Carmen Valache in Baku -
The organisers of the inaugural European Games had long promised that the opening ceremony on June 12 would be “the greatest show ever staged in Azerbaijan” – and they made good on their promise. The ceremony was a feast of colour, glitter, lights, fireworks, Azerbaijani culture and sportsmanship. A 12-act show woven together by smooth transitions punctuated by abrupt appearances for the wow factor, the ceremony kept the audience on its toes for almost three hours. Whether the legacy of the show will last much past the end of the Games on June 28 remains a matter of conjecture.
To the delight of the Azerbaijani audience, the event started and finished with traditional Mugham music and dance. A famous singer in Azerbaijan, Alim Qasimov, rocked the stadium and set off the first of several fireworks shows. His act was followed by the delivery of the Olympic flame, which had travelled throughout the country for the last six weeks, and by that of another national symbol, the poet Nizami. The ceremony also featured a giant pomegranate that opened up to let its seeds float all over the stadium; a parade of the 50 national teams participating in the event; speeches by Azerbaijan's first lady Mehriban Aliyeva, and by the president of the European Olympic committee Patrick Hickey; a giant cauldron that was set on fire; and a mythological act with Europa riding the bull Zeus, which might not have resonated with the local audience, but was a wink at Greece from the Greek artistic design team that had planned the ceremony.
Halfway through the ceremony, there was a surprise appearance by Lady Gaga, whose piano-accompanied rendition of John Lennon's “Imagine” had the audience clapping and singing along. Throughout the entire ceremony, the audience was visibly moved and involved; they got up to sing the national anthem, made waves when they were asked to, cheered for the parade of athletes, particularly for the Turkish and Azerbaijani teams, and turned on the flashlight option on their smartphones when messages on giant screens encouraged them to do so. They were vocally supportive of all the acts, except for representatives of the Armenian sports delegation, who were booed when they appeared on stage in what was the low point of the event.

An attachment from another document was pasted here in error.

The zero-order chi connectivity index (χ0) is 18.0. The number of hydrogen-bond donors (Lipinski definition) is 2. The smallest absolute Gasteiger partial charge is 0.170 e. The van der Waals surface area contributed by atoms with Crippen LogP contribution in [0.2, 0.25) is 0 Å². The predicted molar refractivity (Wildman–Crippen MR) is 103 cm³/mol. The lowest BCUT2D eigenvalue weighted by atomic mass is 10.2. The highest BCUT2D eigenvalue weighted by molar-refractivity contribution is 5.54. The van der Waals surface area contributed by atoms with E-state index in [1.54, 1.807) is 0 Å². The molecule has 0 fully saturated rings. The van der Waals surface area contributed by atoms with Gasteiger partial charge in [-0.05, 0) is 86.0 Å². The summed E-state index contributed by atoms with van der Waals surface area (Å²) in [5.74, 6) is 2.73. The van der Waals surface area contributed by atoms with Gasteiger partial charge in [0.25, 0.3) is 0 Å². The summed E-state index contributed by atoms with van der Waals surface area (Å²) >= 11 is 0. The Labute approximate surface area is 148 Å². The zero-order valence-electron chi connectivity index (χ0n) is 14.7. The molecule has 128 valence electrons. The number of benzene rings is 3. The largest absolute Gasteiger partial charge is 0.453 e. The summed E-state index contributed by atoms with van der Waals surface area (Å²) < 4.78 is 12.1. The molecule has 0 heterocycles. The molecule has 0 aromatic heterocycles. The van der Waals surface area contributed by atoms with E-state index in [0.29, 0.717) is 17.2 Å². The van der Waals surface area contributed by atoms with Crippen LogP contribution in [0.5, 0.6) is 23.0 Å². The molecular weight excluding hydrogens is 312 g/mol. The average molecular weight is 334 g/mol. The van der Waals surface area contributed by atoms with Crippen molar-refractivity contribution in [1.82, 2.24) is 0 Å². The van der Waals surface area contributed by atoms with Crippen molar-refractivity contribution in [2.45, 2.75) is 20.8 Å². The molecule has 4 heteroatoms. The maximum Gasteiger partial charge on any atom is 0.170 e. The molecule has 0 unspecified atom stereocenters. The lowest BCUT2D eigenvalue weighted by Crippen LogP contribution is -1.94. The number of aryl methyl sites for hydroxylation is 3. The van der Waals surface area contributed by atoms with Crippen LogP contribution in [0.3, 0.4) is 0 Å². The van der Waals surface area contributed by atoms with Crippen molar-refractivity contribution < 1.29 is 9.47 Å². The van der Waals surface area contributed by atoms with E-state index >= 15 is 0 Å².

Agent of change?
As befits such a ceremony, the two speeches were brief and congratulatory. Both Aliyeva and Hickey thanked the organisers, audience and athletes, and shared their belief that the Games would mark a new era in the country's history and in that of European sport. Hickey did not address the mounting criticism of Azerbaijan's human rights record, but did posit that sport was an agent of change, as “sport has a unique power to cause positive change, and to instil values that bring about that change”.
Whether or not Azerbaijan will see positive change in the longer term remains to be seen. Economic growth in the first quarter, 6.5% for the non-oil sectors, was indeed higher than expected, thanks in part to increased public spending in preparation for the Games. But public spending over the last two quarters of the year will most likely drop, which will be reflected in the economic performance. Reports of unpaid government contracts in the first half of 2015 for areas that are not related to the Games abound, and so do rumours of pay cuts for some government employees. bne IntelliNews was unable to verify these reports. Besides, the full impact of the 33% devaluation of the Azerbaijani currency in February has yet to be felt, as companies have reportedly postponed layoffs until after the Games and consumer prices were kept in check by strict government control.